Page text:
Tag Archives: Kennedy Center

Consider the Audience by Kitty Felde

It was quite the weekend of theatre for me as an audience member

The Well-Heeled Audience at the Kennedy Center for “Hamilton”

I finally saw “Hamilton” at the Kennedy Center. Yes, it was a road show, where the singers cheated on the high notes and the very pretty fellow who played the title role kept blending into the scenery. Oh, but the actor who played Aaron Burr made me believe the show was named after him! A fine production viewed from a fine seat on the first balcony.

The night before, I was at a different theatre, seeing an old favorite: “The Pirates of Penzance.” It, too, was a touring production from a pair of Chicago theatre companies – The Hypocrites and The House Theatre.

It was fabulous. To quote from the aforementioned show, “Pirates” “blew us all away.”

The reason: the decision to put the audience at the heart of the action.
The experience began the minute you walked through the theatre door. Every cast member was onstage, singing not Gilbert & Sullivan, but beachy standards like “Sloop John B” and “Margaritaville.” A tiki bar was located on one side of the stage and remained open for business throughout the entire show. A batch of beachballs were flying overhead – audience members batting them at actors, musicians, and each other. I thought I was at a Dodger game.

The audience – an equal mix of senior citizens, 20-somethings, and parents with dozens of very small children – was invited to take a seat onstage.

Oh, sure, some of us fuddy duddies sat on chairs safely away from the action, but most of the audience was happy to plop down on painted wooden benches and ice chests and kiddie wading pools that filled the stage. They were instructed that whenever the action moved to the exact space where they were seated, they’d be politely tapped on the shoulder. This was their invitation to get out of the way. Fast. At times, it looked like a giant game of musical chairs as grownups and kids scrambled to find another seat.

Several members of the audience were recruited to actively participate in the play by holding up the Union Jack or the skull and crossbones of a pirates’ flag. Each was printed on giant beach towels. Parasols were handed out to young ladies who dutifully twirled them this way and that, trying to keep up with the cast member.

The smallest of kids congregated atop the lifeguard station at stage center. It was a magnet for them. Rather than making them scoot, the actors acknowledged their presence. The Pirate King and Frederic would declare that they were entirely alone – and then roll their eyes at the 3 year olds who surrounded them. The rest of the audience was delighted – when they weren’t scared half out of their wits that one of those toddlers would fall off the platform.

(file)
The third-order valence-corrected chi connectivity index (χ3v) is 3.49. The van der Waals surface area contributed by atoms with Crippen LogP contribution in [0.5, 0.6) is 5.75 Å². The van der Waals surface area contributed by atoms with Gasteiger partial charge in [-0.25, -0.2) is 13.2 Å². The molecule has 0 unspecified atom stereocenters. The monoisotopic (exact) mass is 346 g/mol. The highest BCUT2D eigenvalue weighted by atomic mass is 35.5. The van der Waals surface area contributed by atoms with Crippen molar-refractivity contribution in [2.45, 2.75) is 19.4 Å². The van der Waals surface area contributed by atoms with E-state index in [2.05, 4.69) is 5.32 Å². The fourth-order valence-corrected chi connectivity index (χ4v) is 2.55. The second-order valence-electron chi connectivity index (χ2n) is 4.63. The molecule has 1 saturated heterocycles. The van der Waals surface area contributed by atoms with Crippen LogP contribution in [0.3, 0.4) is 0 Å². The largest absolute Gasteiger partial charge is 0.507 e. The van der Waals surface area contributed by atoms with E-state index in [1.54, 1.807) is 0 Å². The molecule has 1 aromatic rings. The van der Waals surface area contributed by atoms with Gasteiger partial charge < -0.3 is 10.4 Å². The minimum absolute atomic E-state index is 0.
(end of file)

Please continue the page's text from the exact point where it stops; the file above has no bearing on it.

The evening was amazing. The energy bounced off the walls.
What a pity when those youngest of audience members discover that all theatre isn’t like this.

Which makes me ask: why not?

Playwriting can feel like such a selfish act. Yes, we have “important stories” that we believe must be shared with the world. But they are our stories. We hope they will resonate with the world in some way, and sometimes they do. (A young man told me that seeing my war crimes play “A Patch of Earth” was the reason he became an attorney specializing in international law.) But usually, it’s a bunch of people sitting in the dark watching a bunch of actors pretending to be imaginary people we made up.

I’ve been thinking hard the past week about the role of the audience in theatre and what I can do as a playwright to make the theatrical experience more about US and less about ME.

I have no immediate solutions, but just asking the question is a start. So I’ll also ask it of you: is it our responsibility as playwrights to also consider the audience? How can we bring them into the theatrical experience? Do we want to? Does the audience want to? How does that change the work?

The mission statement of The Hypocrites is to “re-introduce communal connection into contemporary theater by embracing the desire of all people to bond with each other, especially while experiencing the same event.” The House Theatre wants to “explore connections between Community and Storytelling through a unique theatrical experience.” What’s my mission statement as a playwright?

Which brings me back to “Hamilton.”

Most of the Kennedy Center audience was as familiar with the lyrics of Lin-Manuel Miranda as the actors onstage. Here and there, you could hear someone two seats over whisper, “teach ‘em how to say goodbye, say goodbye” or “never gonna be satisfied.” We all wanted to sing along. It was a show that did speak to us personally and we wanted to be part of it.

But we were at the Kennedy Center, not a black box theatre in rural Maryland. We knew that if we broke into song, a gray-haired, red-coated usher would find us and take us away.

Now that I’ve seen this production of “Pirates,” I’m never going to be satisfied to sit quietly in the dark.


Playwright Kitty Felde is also host of the award-winning Book Club for Kids podcast. Her play about the LA Riots “Western & 96th” will be workshopped this September at DC’s Spooky Action Theater and its New Works in Action series.

Throw out the kitchen sink dramas!

by Kitty Felde

This past weekend was DC’s annual “Page to Stage” Festival. It’s a tremendous gift from the Kennedy Center to local playwrights. Every Labor Day weekend, the Kennedy Center opens up rehearsal rooms, the Millennium Stages, donor event rooms, every nook and cranny on every floor, to staged readings of plays by local writers. Imagine the Music Center turning us loose for an entire weekend!